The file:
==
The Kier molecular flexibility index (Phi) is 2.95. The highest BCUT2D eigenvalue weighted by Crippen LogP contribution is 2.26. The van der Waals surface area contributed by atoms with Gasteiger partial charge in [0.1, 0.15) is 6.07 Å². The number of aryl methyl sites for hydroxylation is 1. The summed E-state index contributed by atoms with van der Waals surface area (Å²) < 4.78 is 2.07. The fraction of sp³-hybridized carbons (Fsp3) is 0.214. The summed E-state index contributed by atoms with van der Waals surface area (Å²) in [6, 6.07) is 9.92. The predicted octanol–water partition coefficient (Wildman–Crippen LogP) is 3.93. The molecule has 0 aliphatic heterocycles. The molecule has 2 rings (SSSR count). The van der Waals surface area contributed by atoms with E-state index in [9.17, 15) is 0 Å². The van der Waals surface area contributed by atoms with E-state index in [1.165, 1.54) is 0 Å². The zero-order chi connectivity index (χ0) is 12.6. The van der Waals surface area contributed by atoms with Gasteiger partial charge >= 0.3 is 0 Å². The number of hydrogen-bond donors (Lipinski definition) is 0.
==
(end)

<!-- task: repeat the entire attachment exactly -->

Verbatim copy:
The Kier molecular flexibility index (Phi) is 2.95. The highest BCUT2D eigenvalue weighted by Crippen LogP contribution is 2.26. The van der Waals surface area contributed by atoms with Gasteiger partial charge in [0.1, 0.15) is 6.07 Å². The number of aryl methyl sites for hydroxylation is 1. The summed E-state index contributed by atoms with van der Waals surface area (Å²) < 4.78 is 2.07. The fraction of sp³-hybridized carbons (Fsp3) is 0.214. The summed E-state index contributed by atoms with van der Waals surface area (Å²) in [6, 6.07) is 9.92. The predicted octanol–water partition coefficient (Wildman–Crippen LogP) is 3.93. The molecule has 0 aliphatic heterocycles. The molecule has 2 rings (SSSR count). The van der Waals surface area contributed by atoms with E-state index in [9.17, 15) is 0 Å². The van der Waals surface area contributed by atoms with E-state index in [1.165, 1.54) is 0 Å². The zero-order chi connectivity index (χ0) is 12.6. The van der Waals surface area contributed by atoms with Gasteiger partial charge >= 0.3 is 0 Å². The number of hydrogen-bond donors (Lipinski definition) is 0.